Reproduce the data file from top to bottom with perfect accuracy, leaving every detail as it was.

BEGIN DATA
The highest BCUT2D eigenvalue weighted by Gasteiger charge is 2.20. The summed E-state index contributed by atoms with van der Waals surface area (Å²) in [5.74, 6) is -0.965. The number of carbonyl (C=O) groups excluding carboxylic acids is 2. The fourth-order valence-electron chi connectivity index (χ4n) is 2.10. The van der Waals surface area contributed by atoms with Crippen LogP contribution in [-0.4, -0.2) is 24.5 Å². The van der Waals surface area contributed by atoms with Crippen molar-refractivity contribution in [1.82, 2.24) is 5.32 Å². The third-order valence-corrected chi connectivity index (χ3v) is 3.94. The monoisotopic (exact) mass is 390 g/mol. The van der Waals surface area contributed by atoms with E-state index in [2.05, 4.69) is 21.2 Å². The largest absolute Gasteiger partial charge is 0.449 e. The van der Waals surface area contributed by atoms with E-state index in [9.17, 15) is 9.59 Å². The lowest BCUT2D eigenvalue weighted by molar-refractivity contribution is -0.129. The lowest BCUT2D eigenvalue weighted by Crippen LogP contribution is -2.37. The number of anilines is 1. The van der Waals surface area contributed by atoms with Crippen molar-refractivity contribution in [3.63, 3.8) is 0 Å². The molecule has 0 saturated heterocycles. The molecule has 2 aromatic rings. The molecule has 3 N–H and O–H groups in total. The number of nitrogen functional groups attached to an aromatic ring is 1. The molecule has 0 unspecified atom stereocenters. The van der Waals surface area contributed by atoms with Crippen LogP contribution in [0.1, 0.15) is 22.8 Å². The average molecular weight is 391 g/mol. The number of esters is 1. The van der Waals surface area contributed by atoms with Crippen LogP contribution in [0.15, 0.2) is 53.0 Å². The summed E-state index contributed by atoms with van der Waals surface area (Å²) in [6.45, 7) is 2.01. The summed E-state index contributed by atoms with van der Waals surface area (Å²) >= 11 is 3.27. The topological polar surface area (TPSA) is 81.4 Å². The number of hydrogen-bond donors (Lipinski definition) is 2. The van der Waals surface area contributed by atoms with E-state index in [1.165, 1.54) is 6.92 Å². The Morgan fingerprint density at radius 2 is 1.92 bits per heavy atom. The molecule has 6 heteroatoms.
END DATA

The highest BCUT2D eigenvalue weighted by Gasteiger charge is 2.20. The summed E-state index contributed by atoms with van der Waals surface area (Å²) in [5.74, 6) is -0.965. The number of carbonyl (C=O) groups excluding carboxylic acids is 2. The fourth-order valence-electron chi connectivity index (χ4n) is 2.10. The van der Waals surface area contributed by atoms with Crippen LogP contribution in [-0.4, -0.2) is 24.5 Å². The van der Waals surface area contributed by atoms with Crippen molar-refractivity contribution in [1.82, 2.24) is 5.32 Å². The third-order valence-corrected chi connectivity index (χ3v) is 3.94. The monoisotopic (exact) mass is 390 g/mol. The van der Waals surface area contributed by atoms with E-state index in [2.05, 4.69) is 21.2 Å². The largest absolute Gasteiger partial charge is 0.449 e. The van der Waals surface area contributed by atoms with E-state index in [9.17, 15) is 9.59 Å². The lowest BCUT2D eigenvalue weighted by molar-refractivity contribution is -0.129. The lowest BCUT2D eigenvalue weighted by Crippen LogP contribution is -2.37. The number of anilines is 1. The van der Waals surface area contributed by atoms with Crippen molar-refractivity contribution in [3.63, 3.8) is 0 Å². The molecule has 0 saturated heterocycles. The molecule has 2 aromatic rings. The molecule has 3 N–H and O–H groups in total. The number of nitrogen functional groups attached to an aromatic ring is 1. The molecule has 0 unspecified atom stereocenters. The van der Waals surface area contributed by atoms with Crippen LogP contribution in [0.1, 0.15) is 22.8 Å². The average molecular weight is 391 g/mol. The number of esters is 1. The van der Waals surface area contributed by atoms with Crippen LogP contribution in [0.15, 0.2) is 53.0 Å². The summed E-state index contributed by atoms with van der Waals surface area (Å²) in [6.45, 7) is 2.01. The summed E-state index contributed by atoms with van der Waals surface area (Å²) >= 11 is 3.27. The topological polar surface area (TPSA) is 81.4 Å². The number of hydrogen-bond donors (Lipinski definition) is 2. The van der Waals surface area contributed by atoms with E-state index in [1.165, 1.54) is 6.92 Å². The Morgan fingerprint density at radius 2 is 1.92 bits per heavy atom. The molecule has 6 heteroatoms.